Bugs WHAT converted you to the Catholic faith ?" " Bugs," replied Professor Haldeman. " No matter how tiny the insect. I have found that the God Who made it provided one organism that controlled all parts,
and kept them working together. I believe that when He was making so big a thing as His Church, He would do as much for it. There is only one Church with such a single controlling organism. That is why 1 became it Catholic."-Melbourne Advocate.
" Eisenhower Believes in Prayer " I OFTEN ask myself where the pre
cise news value of a headline like " Eisenhower Believes in Prayer " lies. A contemporary of ours which used this head last week has occasionally had a variation on the lines, " Mr. X
Believes in God." Are we to infer that it is remarkable that a fellow like Eisenhower should believe in prayer in which case Eisenhower might have something to say ? Or ate we to infer that prayer or God are honoured because they have actually been selected for attention by the Commander-in-Chief of the Allied Armies ?
Dialogue Mass in Africa
From a Uganda Missionary's letter:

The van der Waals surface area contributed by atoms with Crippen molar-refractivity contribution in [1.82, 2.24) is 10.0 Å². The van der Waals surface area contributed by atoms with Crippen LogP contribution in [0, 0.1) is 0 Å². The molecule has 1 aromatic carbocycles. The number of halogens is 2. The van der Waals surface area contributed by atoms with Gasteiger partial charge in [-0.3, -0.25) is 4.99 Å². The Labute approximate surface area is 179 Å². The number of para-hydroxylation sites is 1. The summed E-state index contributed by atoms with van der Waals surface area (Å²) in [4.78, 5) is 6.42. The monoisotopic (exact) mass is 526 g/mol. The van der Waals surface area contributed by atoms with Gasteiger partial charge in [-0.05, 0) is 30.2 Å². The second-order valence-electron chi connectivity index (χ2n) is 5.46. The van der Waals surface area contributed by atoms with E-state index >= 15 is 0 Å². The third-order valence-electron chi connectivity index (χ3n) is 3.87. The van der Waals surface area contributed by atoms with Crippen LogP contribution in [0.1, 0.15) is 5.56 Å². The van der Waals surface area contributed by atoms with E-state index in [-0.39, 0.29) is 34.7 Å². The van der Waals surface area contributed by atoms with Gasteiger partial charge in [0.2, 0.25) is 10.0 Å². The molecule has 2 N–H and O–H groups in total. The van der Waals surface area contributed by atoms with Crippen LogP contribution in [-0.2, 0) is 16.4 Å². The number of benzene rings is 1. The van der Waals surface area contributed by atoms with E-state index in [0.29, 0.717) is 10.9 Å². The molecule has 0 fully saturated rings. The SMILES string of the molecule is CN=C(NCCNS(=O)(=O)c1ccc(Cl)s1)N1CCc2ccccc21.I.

" HERE at the mission school of
" two hundred boys, the Dialogue Mass has become a weekly feature. Every Friday morning at 7 a.m. is the school boys' Mass, at which the whole school attends. Besides the Common Prayers of the Mass, they also recite the Kyrie, Gloria. Credo. Sanctus, Pater Nosier and Agotus Del along with the priest. When one considers that over forty years ago Calvary and the Mass were
unknown to these people. it will be agreed that something has been achieved in the sharing of " my sacrifice and yours." It may seem very presumptuous and boastful of me to forward this information. Yet, perhaps what is being done by African boys may serve as an example to our schools at home
FRANCIS J. Yens (Rev.).
Churches in India ICERTAINLY am much Indebted to soldier correspondents who write to me so regularly to give their impres sions of Catholic life and Catholic places where they may be serving. I hope my readers also enjoy the short extracts I am able to give from their letters from time to time. Here is a correspondent telling us about some of the churches he has seen in his journey. ings to India.